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Easter and "Keister" Island Themed cartoon.

Easter Island and Keister IslandEaster Island and "Keister Island" Somehow in my years I have missed the Keister Island humor. I don't really consider that a fail in life ;-)  

10 Quotes by Chief Luther Standing Bear (Ota Kte) - Oglala Lakota chief (December 1868-February 20, 1939)

Chief Luther Standing Bear, Oglala LakotaChief Luther Standing Bear (Ota Kte - "Plenty Kill" or "Mochunozhin")  Chief Luther Standing Bear (Ota Kte)  (December 1868-February 20, 1939) was an Oglala Lakota chief holds a fascinating place in relation to the Native American sphere. He was born into a period of time where he could still be immersed in the oral traditions and his native culture. But he was also educated at the Carlisle Indian Industrial School, traveled with the Buffalo Bill Wild West show, lived on the reservation, worked and taught school ($300 month) at the Rosebud agency in South Dakota, met King Edward VII of England and went on to write important books from the perspective of a Native American who understood how to communicate to the encroaching populations. His works helped to develop an appreciation for what Native American culture could offer other and helped to created popular support for helping to bring about positive changes to government policies towards Indians. Here are 10 great quotes from Chief...
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Photoshop is 25 years old. Here are Professional Photoshop users using Version 1.0 today


Photoshop 1 as Photoshop turns 25Photoshop turns 25 The ubiquitous Gorilla in the digital room Photoshop just turned 25 years old!  The original concept for photoshop was created in 1988 by Thomas and John Knoll while Tom was a student at the University of Michigan.  The original name for the program was "Display" which Thomas had created on his Mac.  John worked at Industrial Light and Magic and convinced Tom to turn it into a full fledged program. They originally tried the name ImagePro(*), but it was already taken so they settled on Photoshop. The software was originally released only with a scanner manufactured by BarneyScan (about 200 units were sold). Soon after the program was demoed to Adobe and Apple and in 1990 was released as a Mac only program. For scale, around this time if you wanted to have a photo professionally retouched with the high-end systems it could easily cost up to $300/hr. Flash forward 25 years and put some...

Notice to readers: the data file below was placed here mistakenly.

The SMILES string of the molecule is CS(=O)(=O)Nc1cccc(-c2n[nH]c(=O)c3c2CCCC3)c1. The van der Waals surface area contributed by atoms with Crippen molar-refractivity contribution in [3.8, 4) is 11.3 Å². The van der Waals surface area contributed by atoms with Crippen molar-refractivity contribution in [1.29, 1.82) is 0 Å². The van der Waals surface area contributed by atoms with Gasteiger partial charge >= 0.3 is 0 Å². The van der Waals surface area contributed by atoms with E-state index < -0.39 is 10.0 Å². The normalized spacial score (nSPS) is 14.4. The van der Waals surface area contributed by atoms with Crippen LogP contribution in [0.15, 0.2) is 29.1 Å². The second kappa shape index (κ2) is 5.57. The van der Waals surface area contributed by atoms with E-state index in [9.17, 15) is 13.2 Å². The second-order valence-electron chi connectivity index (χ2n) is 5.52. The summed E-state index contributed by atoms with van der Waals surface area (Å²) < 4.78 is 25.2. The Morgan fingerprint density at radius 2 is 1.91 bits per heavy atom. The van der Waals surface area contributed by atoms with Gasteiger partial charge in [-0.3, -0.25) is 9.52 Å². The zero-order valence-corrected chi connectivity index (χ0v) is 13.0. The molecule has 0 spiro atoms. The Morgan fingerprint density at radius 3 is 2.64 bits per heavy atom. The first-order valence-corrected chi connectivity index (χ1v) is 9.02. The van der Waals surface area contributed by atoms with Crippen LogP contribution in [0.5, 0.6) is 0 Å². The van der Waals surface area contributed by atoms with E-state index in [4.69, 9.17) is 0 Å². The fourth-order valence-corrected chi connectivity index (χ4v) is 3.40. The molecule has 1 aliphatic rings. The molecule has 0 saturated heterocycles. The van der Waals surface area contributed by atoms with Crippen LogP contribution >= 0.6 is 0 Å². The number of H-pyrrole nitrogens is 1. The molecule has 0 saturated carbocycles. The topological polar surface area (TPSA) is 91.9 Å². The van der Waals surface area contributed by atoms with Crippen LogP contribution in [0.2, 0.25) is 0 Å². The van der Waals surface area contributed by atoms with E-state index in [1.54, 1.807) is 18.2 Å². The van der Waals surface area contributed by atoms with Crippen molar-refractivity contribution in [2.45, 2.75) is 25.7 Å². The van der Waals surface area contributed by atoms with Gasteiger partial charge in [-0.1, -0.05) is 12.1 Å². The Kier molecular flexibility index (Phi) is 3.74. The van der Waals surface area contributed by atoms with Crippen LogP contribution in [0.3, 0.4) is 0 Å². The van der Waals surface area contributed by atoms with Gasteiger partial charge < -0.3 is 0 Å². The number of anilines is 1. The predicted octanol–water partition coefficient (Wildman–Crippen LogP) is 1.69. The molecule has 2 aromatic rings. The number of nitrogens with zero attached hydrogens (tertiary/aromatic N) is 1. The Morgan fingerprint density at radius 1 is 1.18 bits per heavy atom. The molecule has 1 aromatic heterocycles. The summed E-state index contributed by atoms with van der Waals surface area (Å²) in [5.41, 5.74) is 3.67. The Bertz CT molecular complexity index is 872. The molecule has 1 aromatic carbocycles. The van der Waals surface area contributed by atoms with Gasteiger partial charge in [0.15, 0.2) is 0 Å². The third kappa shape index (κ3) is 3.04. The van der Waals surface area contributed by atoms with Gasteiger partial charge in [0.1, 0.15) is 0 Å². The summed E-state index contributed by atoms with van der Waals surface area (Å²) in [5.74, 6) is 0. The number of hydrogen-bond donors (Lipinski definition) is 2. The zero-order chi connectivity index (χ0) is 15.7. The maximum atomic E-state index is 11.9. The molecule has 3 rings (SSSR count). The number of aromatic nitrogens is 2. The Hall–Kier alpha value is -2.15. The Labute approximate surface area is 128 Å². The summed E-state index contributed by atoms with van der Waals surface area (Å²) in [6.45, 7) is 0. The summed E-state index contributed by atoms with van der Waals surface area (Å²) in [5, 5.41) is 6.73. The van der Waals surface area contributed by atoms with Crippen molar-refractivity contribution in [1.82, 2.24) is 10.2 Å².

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My family Pi day picture: 3/14/15 9:26:5358...

My family on Pi day"Pi. It might not be rational, but it is fun!" We counted down the last 53 seconds and then yelled "Pi". The kids loved it, they are going to be happy geeks.